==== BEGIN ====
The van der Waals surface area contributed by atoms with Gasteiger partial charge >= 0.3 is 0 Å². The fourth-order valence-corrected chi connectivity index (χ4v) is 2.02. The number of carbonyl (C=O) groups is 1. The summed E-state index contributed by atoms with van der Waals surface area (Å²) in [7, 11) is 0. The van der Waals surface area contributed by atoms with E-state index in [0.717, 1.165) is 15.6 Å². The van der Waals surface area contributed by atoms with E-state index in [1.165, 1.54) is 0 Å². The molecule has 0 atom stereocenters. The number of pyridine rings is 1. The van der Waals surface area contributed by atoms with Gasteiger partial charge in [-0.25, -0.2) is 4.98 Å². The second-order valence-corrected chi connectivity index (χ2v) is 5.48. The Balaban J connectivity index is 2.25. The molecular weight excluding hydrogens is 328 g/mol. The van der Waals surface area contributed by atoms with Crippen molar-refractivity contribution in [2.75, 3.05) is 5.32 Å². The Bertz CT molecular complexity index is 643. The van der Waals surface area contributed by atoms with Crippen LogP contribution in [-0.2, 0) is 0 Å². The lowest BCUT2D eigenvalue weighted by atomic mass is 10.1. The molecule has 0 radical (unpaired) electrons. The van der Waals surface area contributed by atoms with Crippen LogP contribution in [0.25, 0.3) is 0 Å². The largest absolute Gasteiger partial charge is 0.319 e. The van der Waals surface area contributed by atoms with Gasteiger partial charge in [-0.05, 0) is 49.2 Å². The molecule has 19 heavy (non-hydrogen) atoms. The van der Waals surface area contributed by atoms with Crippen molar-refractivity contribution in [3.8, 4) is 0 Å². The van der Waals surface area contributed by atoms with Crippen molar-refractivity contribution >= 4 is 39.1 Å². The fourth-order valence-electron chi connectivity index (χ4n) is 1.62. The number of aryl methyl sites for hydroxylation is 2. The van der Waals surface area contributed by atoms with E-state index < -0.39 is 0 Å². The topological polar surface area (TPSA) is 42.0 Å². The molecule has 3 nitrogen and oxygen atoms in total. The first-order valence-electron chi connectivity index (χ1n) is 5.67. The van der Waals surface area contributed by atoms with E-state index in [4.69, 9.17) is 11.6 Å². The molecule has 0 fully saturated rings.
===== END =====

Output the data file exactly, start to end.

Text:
The van der Waals surface area contributed by atoms with Gasteiger partial charge >= 0.3 is 0 Å². The fourth-order valence-corrected chi connectivity index (χ4v) is 2.02. The number of carbonyl (C=O) groups is 1. The summed E-state index contributed by atoms with van der Waals surface area (Å²) in [7, 11) is 0. The van der Waals surface area contributed by atoms with E-state index in [0.717, 1.165) is 15.6 Å². The van der Waals surface area contributed by atoms with E-state index in [1.165, 1.54) is 0 Å². The molecule has 0 atom stereocenters. The number of pyridine rings is 1. The van der Waals surface area contributed by atoms with Gasteiger partial charge in [-0.25, -0.2) is 4.98 Å². The second-order valence-corrected chi connectivity index (χ2v) is 5.48. The Balaban J connectivity index is 2.25. The molecular weight excluding hydrogens is 328 g/mol. The van der Waals surface area contributed by atoms with Crippen molar-refractivity contribution in [2.75, 3.05) is 5.32 Å². The Bertz CT molecular complexity index is 643. The van der Waals surface area contributed by atoms with Crippen LogP contribution in [-0.2, 0) is 0 Å². The lowest BCUT2D eigenvalue weighted by atomic mass is 10.1. The molecule has 0 radical (unpaired) electrons. The van der Waals surface area contributed by atoms with Crippen LogP contribution in [0.25, 0.3) is 0 Å². The largest absolute Gasteiger partial charge is 0.319 e. The van der Waals surface area contributed by atoms with Gasteiger partial charge in [-0.05, 0) is 49.2 Å². The molecule has 19 heavy (non-hydrogen) atoms. The van der Waals surface area contributed by atoms with Crippen molar-refractivity contribution in [3.8, 4) is 0 Å². The van der Waals surface area contributed by atoms with Crippen molar-refractivity contribution >= 4 is 39.1 Å². The fourth-order valence-electron chi connectivity index (χ4n) is 1.62. The number of aryl methyl sites for hydroxylation is 2. The van der Waals surface area contributed by atoms with E-state index < -0.39 is 0 Å². The topological polar surface area (TPSA) is 42.0 Å². The molecule has 3 nitrogen and oxygen atoms in total. The first-order valence-electron chi connectivity index (χ1n) is 5.67. The van der Waals surface area contributed by atoms with E-state index in [4.69, 9.17) is 11.6 Å². The molecule has 0 fully saturated rings.